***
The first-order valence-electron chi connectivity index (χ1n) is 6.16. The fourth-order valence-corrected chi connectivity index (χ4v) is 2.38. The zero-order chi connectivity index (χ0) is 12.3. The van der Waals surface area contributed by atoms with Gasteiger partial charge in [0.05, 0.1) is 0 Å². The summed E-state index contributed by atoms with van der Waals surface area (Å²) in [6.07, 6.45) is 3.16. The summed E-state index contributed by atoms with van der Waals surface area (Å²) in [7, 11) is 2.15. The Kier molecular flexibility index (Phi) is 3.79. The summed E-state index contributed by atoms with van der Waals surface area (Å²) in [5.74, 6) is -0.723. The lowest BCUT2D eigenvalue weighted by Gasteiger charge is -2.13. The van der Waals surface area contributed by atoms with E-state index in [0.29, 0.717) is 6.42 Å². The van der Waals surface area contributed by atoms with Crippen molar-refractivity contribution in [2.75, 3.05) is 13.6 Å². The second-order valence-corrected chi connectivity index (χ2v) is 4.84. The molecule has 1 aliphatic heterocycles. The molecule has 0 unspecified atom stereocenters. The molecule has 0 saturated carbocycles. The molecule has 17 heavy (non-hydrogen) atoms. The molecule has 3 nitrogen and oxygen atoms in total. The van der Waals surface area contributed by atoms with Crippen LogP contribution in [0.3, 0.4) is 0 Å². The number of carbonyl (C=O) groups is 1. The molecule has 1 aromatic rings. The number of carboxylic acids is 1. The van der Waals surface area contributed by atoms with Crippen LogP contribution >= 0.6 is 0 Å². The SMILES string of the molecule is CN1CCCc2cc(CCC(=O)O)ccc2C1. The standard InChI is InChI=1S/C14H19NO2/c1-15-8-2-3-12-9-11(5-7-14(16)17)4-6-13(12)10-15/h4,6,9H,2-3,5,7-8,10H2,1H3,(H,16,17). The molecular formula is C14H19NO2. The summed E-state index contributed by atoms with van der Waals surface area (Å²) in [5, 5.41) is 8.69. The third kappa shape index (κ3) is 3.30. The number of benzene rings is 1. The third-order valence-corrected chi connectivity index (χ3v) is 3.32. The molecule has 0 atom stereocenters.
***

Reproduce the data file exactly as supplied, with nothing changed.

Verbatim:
The first-order valence-electron chi connectivity index (χ1n) is 6.16. The fourth-order valence-corrected chi connectivity index (χ4v) is 2.38. The zero-order chi connectivity index (χ0) is 12.3. The van der Waals surface area contributed by atoms with Gasteiger partial charge in [0.05, 0.1) is 0 Å². The summed E-state index contributed by atoms with van der Waals surface area (Å²) in [6.07, 6.45) is 3.16. The summed E-state index contributed by atoms with van der Waals surface area (Å²) in [7, 11) is 2.15. The Kier molecular flexibility index (Phi) is 3.79. The summed E-state index contributed by atoms with van der Waals surface area (Å²) in [5.74, 6) is -0.723. The lowest BCUT2D eigenvalue weighted by Gasteiger charge is -2.13. The van der Waals surface area contributed by atoms with E-state index in [0.29, 0.717) is 6.42 Å². The van der Waals surface area contributed by atoms with Crippen molar-refractivity contribution in [2.75, 3.05) is 13.6 Å². The second-order valence-corrected chi connectivity index (χ2v) is 4.84. The molecule has 1 aliphatic heterocycles. The molecule has 0 unspecified atom stereocenters. The molecule has 0 saturated carbocycles. The molecule has 17 heavy (non-hydrogen) atoms. The molecule has 3 nitrogen and oxygen atoms in total. The van der Waals surface area contributed by atoms with Crippen LogP contribution in [0.3, 0.4) is 0 Å². The number of carbonyl (C=O) groups is 1. The molecule has 1 aromatic rings. The number of carboxylic acids is 1. The van der Waals surface area contributed by atoms with Crippen LogP contribution >= 0.6 is 0 Å². The SMILES string of the molecule is CN1CCCc2cc(CCC(=O)O)ccc2C1. The standard InChI is InChI=1S/C14H19NO2/c1-15-8-2-3-12-9-11(5-7-14(16)17)4-6-13(12)10-15/h4,6,9H,2-3,5,7-8,10H2,1H3,(H,16,17). The molecular formula is C14H19NO2. The summed E-state index contributed by atoms with van der Waals surface area (Å²) in [5, 5.41) is 8.69. The third kappa shape index (κ3) is 3.30. The number of benzene rings is 1. The third-order valence-corrected chi connectivity index (χ3v) is 3.32. The molecule has 0 atom stereocenters.